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For years, the common refrain from potential home buyers has been that it's cheaper to rent than buy.

The sharp rise in house prices from 2003 to the end of 2007, combined with a rise in the two-year fixed mortgage rate from 6 per cent to almost 10 per cent over the same period, seemed to be the death knell for many dreams of home ownership.

But that picture has changed dramatically in the past year as interest rates have fallen, house prices have fallen, rents have remained broadly stable and after-tax pay has improved because of wage growth and tax cuts.

Analysis by shows it's now cheaper for a typical first home buyer's household to buy than to rent, when rates, maintenance and insurance costs are excluded. It also excludes the opportunity cost of interest earned on a deposit amount instead sunk into a property.

Measuring these costs is important, but we haven't yet found typical measures given the variances in rates bills, insurance and maintenance depending on the type and location of property.

But the picture is clear. The major cost of home ownership - interest costs on a mortgage of 80 per cent of a first-quartile home (ie the midpoint between the lowest-priced houses and the median house price) were around 1.5 per cent less than the rent on a similar-sized house in January and February.

This is the first time since we started collecting the data at the beginning of 2006 that it's cheaper to buy than to rent and is a major improvement on the 10.3 per cent premium for buying over renting in November 2007.

We're assuming this first home buyer's household is made up of two 25 to 29-year-olds, median salary earners considering moving into a median-priced three-bedroom rental house rather than buying a first-quartile priced house. This is the "classic" couple at that point where they're considering starting a family.

This is where the dream of home ownership is most potent and we think the decision-making point is most concentrated. We've heard repeatedly in recent years how couples in their mid- to late-20s have come to this point and decided to leave New Zealand because there was no hope they could buy a home and start a family.

I'm sure it was one of the driving factors in the exodus of young New Zealanders (and their parents) to Australia in the past three years.

Our calculations show this couple now earns $1307.87 after tax each week, up from $1221.13 a week in November 2007, when house prices peaked.

Then, the mortgage payments on an 80 per cent mortgage for a first-quartile home were 34.9 per cent of take-home pay. The rent on a three-bedroom home soaked up 24.6 per cent of after-tax pay. So the advantage of renting was essentially worth 10.1 per cent of net pay.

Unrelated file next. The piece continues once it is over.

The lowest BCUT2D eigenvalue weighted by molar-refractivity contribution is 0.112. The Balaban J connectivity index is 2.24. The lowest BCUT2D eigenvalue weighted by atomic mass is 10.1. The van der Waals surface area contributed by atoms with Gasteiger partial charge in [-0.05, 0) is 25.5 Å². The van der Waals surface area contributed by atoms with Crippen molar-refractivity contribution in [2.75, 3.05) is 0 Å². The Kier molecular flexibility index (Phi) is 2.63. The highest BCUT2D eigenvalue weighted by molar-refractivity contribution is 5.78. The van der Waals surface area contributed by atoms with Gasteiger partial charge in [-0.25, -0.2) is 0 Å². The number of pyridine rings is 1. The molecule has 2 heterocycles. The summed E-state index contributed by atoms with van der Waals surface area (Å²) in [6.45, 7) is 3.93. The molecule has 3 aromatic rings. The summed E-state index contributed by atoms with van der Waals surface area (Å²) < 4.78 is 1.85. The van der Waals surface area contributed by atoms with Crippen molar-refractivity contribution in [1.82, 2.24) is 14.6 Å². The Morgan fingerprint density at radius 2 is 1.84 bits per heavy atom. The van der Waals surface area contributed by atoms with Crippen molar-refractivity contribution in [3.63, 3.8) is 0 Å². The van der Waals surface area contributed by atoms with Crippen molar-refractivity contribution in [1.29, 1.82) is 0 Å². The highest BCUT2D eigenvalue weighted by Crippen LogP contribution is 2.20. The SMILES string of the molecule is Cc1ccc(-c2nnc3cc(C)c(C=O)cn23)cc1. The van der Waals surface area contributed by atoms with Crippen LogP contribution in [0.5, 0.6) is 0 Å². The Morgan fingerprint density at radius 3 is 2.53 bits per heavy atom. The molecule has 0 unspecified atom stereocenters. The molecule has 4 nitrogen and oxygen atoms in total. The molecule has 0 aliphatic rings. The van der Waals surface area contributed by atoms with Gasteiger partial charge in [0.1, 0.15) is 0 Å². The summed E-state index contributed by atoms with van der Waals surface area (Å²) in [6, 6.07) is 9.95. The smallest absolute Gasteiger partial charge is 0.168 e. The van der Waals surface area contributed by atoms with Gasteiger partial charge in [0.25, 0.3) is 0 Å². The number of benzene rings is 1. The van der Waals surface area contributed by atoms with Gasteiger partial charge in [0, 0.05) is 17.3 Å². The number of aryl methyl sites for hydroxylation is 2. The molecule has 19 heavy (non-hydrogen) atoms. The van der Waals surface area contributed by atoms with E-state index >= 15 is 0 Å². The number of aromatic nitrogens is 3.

Now that gap has narrowed to the point in February where it has become negative for the first time. It now takes 23.7 per cent of after-tax pay to afford the rent on a three-bedroom house, while it takes 22.3 per cent to afford the mortgage.

Obviously, the costs of maintenance, insurance and rates will mean it is still more expensive to own a home, but it is now within that margin of error where the heart can conquer the head.

Another way of describing it is to say the footloose and fancy-free husband no longer has any good excuses to put off the nesting instincts of the wife. In other words, it's time for another baby boom. (Complaints please to
So what might this all mean for the property market and New Zealand's demographics?

For years, real estate agents have told first home buyers that rent was "wasted" money that could be put to better use in "compulsory saving" on the mortgage. Of course, this isn't strictly true and pointing out the the obvious extra expense of a home loan made for an easy rebuff. Not for much longer.

But it may not contribute to a rebound in house prices. Banks are now tougher with their lending criteria, particularly for those wanting to borrow more than 80 per cent of the value of a home. The lure in days gone by of easy capital gains has also evaporated, discouraging the sort of highly leveraged first home buying seen through 2005, 2006 and 2007.

Sales volumes, however, are already picking up as first home buyers dip their toes back in the real estate market to snap up bargains from distressed sellers.

This shift in the rent-versus-buy calculation is also great news for New Zealand's population trends, discouraging migration of New Zealand-born citizens and encouraging family formation, with all the social benefits that entails.

It all depends on house prices continuing to fall, interest rates staying low and incomes continuing to rise. This analysis also excludes the effects of rising unemployment. That may be the variable that renders this structural change in our economy redundant for now.

* Bernard Hickey is the managing editor of, a website for investors and borrowers wanting free and independent news and information about interest rates, banks, finance companies and the economy.